The final report of the Durham Commission is out now and we welcome you to read it.
The Commission has looked at the role creativity and creative thinking should play in the education of young people. It was set up in response to the strength of opinion across the business, education and public sectors that young people are emerging into a world in which the skills and knowledge of the current education system will no longer be sufficient.
Set up in September 2017, The Commission's research team at Durham University has been gathering a mass of evidence from various sources.
This has included a survey of over 1,000 stakeholders from business, education and the arts; a survey of headteachers and governors across the country; meetings with stakeholders; a review of previous reports and initiatives into creativity and education; and one-to-one interviews with the Commissioners.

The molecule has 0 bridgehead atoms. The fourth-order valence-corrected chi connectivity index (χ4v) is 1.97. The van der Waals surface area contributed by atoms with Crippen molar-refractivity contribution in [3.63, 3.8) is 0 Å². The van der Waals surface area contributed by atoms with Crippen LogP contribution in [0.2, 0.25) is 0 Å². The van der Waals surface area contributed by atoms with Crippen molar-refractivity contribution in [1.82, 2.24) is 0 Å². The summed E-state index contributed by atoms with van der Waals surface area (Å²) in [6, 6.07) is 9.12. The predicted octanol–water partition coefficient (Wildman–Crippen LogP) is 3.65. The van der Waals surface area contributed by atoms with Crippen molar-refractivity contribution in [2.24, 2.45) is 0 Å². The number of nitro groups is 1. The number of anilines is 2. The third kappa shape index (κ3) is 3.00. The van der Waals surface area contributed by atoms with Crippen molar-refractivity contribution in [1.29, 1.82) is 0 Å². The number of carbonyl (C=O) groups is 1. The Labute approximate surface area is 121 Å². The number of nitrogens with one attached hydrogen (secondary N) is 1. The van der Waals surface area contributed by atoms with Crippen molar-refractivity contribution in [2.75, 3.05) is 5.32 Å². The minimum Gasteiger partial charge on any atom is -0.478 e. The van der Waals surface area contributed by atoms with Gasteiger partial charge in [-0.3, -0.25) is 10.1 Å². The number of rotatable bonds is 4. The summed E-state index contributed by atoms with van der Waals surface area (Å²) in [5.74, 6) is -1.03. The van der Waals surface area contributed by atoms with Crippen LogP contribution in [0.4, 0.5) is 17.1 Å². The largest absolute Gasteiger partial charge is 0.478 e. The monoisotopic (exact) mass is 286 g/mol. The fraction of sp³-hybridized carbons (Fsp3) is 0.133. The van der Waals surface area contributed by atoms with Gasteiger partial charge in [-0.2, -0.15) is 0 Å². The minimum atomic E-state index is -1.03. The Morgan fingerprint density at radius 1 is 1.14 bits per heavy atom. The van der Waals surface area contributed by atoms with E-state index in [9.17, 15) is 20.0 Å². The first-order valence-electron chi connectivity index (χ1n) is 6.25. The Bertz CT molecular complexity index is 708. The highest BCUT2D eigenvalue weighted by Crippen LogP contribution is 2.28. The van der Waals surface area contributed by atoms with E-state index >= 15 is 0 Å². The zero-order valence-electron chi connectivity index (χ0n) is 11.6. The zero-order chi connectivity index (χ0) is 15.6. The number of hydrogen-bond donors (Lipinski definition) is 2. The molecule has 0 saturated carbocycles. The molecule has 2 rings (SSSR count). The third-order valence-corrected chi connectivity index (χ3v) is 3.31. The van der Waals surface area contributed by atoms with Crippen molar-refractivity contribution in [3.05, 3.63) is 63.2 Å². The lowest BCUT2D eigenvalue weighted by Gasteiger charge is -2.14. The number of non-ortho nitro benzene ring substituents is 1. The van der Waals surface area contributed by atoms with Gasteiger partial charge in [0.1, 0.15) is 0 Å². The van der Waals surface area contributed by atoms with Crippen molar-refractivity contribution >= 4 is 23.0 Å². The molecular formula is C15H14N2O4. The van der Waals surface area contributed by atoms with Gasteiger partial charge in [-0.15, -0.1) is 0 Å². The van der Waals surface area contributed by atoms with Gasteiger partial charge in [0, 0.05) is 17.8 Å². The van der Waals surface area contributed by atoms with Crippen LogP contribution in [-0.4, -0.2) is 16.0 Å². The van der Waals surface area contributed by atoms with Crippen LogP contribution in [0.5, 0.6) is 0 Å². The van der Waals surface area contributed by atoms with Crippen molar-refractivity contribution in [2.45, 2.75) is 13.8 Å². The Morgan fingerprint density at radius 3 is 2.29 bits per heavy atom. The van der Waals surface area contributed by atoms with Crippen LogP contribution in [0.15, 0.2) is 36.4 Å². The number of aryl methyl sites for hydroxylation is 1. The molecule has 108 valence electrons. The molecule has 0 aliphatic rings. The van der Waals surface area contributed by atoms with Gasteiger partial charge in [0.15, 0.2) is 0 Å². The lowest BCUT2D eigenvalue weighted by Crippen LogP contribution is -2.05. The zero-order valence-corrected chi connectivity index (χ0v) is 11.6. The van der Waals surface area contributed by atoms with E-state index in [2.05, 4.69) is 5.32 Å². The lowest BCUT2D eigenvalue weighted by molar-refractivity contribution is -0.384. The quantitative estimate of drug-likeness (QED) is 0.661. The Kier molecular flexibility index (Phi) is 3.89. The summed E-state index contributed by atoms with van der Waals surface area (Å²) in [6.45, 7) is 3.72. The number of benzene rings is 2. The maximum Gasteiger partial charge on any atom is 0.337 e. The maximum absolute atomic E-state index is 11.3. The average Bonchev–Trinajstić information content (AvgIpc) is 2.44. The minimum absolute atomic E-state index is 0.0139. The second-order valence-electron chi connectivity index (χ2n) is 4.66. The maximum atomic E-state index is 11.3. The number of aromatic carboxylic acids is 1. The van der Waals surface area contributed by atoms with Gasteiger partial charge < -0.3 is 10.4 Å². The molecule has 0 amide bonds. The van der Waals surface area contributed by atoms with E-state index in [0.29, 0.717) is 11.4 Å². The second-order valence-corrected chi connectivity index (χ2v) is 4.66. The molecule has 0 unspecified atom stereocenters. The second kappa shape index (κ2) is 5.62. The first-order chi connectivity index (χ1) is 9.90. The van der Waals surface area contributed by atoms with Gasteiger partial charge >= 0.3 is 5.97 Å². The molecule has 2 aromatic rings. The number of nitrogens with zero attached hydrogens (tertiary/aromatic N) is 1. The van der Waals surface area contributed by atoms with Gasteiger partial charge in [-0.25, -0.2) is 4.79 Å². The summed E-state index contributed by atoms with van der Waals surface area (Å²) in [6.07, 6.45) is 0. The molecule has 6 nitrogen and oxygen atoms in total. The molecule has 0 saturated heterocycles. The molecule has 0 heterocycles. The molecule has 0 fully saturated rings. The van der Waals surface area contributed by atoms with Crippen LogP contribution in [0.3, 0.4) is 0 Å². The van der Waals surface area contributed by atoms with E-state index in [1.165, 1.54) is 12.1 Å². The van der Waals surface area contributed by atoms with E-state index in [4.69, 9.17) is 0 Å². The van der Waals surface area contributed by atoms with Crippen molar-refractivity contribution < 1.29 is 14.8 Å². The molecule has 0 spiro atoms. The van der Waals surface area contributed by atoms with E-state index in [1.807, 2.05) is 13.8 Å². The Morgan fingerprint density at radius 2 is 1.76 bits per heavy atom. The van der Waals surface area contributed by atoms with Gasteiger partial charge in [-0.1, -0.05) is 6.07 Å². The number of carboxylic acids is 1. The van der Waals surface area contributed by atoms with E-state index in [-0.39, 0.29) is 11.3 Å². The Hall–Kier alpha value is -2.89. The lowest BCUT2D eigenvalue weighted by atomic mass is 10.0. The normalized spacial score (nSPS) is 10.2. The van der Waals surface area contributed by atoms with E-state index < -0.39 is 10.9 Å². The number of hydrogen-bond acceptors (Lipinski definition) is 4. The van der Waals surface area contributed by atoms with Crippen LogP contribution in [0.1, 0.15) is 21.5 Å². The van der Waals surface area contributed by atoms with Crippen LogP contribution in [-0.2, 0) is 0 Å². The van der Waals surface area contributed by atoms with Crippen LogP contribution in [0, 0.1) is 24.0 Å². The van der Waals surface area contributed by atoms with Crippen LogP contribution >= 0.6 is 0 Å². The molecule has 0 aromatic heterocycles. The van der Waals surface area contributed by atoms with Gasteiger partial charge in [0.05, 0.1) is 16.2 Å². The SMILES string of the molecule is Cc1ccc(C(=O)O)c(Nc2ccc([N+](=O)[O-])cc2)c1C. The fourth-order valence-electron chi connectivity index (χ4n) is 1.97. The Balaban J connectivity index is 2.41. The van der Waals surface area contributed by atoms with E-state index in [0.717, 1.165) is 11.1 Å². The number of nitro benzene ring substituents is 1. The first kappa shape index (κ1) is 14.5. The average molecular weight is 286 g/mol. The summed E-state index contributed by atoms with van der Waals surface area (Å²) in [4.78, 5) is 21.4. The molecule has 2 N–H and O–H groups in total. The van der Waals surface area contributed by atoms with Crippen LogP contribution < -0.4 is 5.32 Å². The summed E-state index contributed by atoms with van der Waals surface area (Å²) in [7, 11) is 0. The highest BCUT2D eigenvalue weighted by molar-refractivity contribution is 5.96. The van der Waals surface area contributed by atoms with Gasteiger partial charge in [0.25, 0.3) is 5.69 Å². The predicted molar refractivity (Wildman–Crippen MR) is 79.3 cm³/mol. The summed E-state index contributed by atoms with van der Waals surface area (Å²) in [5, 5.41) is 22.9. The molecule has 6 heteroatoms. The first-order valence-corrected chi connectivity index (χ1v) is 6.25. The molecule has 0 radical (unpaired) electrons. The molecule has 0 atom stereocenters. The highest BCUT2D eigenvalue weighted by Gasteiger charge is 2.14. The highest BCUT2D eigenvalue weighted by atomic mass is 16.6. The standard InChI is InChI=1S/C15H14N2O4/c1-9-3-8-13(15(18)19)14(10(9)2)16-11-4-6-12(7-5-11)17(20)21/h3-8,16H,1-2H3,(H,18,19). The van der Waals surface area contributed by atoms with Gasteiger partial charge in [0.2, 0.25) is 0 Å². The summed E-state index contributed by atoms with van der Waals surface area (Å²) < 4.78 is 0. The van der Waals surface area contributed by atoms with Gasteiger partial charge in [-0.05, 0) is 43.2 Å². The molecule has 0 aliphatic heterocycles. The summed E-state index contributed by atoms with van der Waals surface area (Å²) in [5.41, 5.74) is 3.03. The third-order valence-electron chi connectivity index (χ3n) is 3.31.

This work has helped the Commission approach key questions about the relationship between creativity and education. How can creativity be recognised? What are the challenges and opportunities when embedding creativity in schools, and in the workplace? Who should be responsible for promoting creativity across the country?
Much has been achieved in our education system to improve academic standards, but respondents to the Commission’s research argued that this has been at the expense of nurturing the creativity of our young people, neglecting the development of the skills, knowledge, understanding and experiences which they will need in the world beyond school, and which our economy, culture and society need to flourish.
Notably, it is among young people from disadvantaged backgrounds and those at risk of being culturally marginalised where opportunities for creativity are now most limited. Such neglect and exclusion is not acceptable or desirable for the future of our people and country.